"The best suspense writer to put pen to paper since Alistair MacLean" (Stephen Coonts) follows up the international bestselling Firewall with the most gripping and timely Nick Stone mission yet.
Top-secret operative Nick Stone has just aborted an officially sanctioned assassination attempt at the Houses of Parliament. Once he saw who his intended target was, he instinctively pulled out. Now Stone is in a world of trouble. His bosses have handed him a chilling ultimatum: fly to Panama and finish the job he just botched, or Kelly, the young orphan in his guardianship, will be killed.
Deep in the sweltering jungle of Central America on an assignment that makes little sense to him, Stone quickly finds himself up to his neck in high-stakes action as he closes in on the key players in a lethal conspiracy involving Colombian guerrillas, the U.S. government, and Chinese big business. Only Stone can stop an international crisis and salvage Western interests, but first there is a critically injured friend to rescue, as well as miles of dense rainforest to navigate. In the explosive finale at the Panama Canal, with countless innocent lives hanging in the balance, Stone is forced to make the toughest decision of his life.
Drawing on his experiences as a member of Britain's legendary Special Air Service, world-renowned thriller writer Andy McNab "delivers authenticity in spades" (Publishers Weekly). "McNab's greatest asset," according to London's Sunday Times, "is that the heart of his fiction is not fiction: other thriller writers do their research, but he has actually been there."
The fourth in a series of Nick Stone thrillers (after the well-received Firewall), this one gets off to an exciting if typical start as freelance assassin and ex-British SAS agent Stone orchestrates a precision team hit on a high-level target attending a snobby dessert social on the banks of the Thames. The target is to be identified by the team leader, Yes Man, who is to tap the victim on the left shoulder and wait for the snipers to do the dirty work. At the moment of contact, without explanation, Yes Man compromises the mission, and the police end up killing the three snipers. Stone is inexplicably given a second chance to complete his assignment alone by "last light Friday" at the victim's fortified home near the Panama Canal Zone. At this point (if not earlier), the novel loses coherence, dwelling on Stone's encounters with an aging tree-hugger college professor, his ganja-smoking young wife and their adopted daughter, who provide him with weapons and a base of operations in the Panamanian rain forest. Among Stone's spine-tingling preoccupations in Panama are chigger bites, a nagging headache and his nonstop guzzling of water, and there is a plethora of dialogue-driven exposition about Noriega's overthrow and the ruin of the rain forests. More choir boy than cold-blooded killer, Stone is given to mawkish introspection and invites self-destruction by confessing all sorts of sins to his colleagues. Most readers will be praying for an early sunset. 5-city author tour.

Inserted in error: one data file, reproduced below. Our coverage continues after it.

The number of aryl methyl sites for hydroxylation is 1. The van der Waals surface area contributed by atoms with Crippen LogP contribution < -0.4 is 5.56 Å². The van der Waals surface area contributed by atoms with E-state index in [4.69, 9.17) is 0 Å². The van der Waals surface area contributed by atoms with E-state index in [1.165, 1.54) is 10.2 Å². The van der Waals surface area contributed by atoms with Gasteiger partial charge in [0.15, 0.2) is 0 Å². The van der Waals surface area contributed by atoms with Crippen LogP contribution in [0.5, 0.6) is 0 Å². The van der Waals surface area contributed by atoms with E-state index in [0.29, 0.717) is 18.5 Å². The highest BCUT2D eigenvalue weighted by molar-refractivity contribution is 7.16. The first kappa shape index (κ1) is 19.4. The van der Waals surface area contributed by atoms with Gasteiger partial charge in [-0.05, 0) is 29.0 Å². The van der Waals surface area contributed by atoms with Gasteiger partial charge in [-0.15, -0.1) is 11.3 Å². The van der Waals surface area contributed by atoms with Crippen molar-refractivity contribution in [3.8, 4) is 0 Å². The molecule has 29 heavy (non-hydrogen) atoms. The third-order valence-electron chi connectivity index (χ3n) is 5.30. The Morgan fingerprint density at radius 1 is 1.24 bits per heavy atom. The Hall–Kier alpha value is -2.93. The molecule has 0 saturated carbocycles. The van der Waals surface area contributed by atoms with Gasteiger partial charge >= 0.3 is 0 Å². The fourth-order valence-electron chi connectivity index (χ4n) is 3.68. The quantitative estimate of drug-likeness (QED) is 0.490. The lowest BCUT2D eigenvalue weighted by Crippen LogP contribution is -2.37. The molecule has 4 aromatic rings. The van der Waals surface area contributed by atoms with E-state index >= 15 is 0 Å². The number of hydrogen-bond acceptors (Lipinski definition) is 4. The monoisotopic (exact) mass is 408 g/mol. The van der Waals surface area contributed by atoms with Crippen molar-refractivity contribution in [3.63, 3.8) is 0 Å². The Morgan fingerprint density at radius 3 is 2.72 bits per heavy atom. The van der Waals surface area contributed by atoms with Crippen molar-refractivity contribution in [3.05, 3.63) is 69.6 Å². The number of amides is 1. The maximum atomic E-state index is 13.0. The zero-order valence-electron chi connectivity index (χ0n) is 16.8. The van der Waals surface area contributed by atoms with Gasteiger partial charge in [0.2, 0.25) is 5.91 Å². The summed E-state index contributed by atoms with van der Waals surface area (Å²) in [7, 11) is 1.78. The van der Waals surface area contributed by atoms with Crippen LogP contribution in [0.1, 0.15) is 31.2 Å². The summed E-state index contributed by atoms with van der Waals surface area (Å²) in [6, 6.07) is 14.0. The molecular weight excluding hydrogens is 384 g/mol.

Customer ReviewsSee All
Great book by a great author... I wish there were more of his books available on the iBook store